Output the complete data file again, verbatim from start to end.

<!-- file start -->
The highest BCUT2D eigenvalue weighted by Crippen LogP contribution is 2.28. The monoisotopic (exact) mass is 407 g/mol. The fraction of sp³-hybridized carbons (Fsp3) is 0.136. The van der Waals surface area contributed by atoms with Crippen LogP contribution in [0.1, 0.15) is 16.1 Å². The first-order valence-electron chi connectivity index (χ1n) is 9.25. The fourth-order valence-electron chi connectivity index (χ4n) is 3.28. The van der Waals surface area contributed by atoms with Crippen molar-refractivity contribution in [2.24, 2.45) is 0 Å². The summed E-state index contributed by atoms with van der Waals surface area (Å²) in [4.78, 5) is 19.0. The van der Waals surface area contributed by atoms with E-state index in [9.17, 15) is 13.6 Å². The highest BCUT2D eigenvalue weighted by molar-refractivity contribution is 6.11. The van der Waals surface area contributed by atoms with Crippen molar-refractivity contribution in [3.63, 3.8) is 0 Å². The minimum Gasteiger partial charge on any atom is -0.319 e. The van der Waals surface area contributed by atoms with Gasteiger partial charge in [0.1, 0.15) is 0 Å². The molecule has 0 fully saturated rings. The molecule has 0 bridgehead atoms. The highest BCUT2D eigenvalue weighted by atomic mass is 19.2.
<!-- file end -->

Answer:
The highest BCUT2D eigenvalue weighted by Crippen LogP contribution is 2.28. The monoisotopic (exact) mass is 407 g/mol. The fraction of sp³-hybridized carbons (Fsp3) is 0.136. The van der Waals surface area contributed by atoms with Crippen LogP contribution in [0.1, 0.15) is 16.1 Å². The first-order valence-electron chi connectivity index (χ1n) is 9.25. The fourth-order valence-electron chi connectivity index (χ4n) is 3.28. The van der Waals surface area contributed by atoms with Crippen molar-refractivity contribution in [2.24, 2.45) is 0 Å². The summed E-state index contributed by atoms with van der Waals surface area (Å²) in [4.78, 5) is 19.0. The van der Waals surface area contributed by atoms with E-state index in [9.17, 15) is 13.6 Å². The highest BCUT2D eigenvalue weighted by molar-refractivity contribution is 6.11. The van der Waals surface area contributed by atoms with Crippen molar-refractivity contribution in [3.63, 3.8) is 0 Å². The minimum Gasteiger partial charge on any atom is -0.319 e. The van der Waals surface area contributed by atoms with Gasteiger partial charge in [0.1, 0.15) is 0 Å². The molecule has 0 fully saturated rings. The molecule has 0 bridgehead atoms. The highest BCUT2D eigenvalue weighted by atomic mass is 19.2.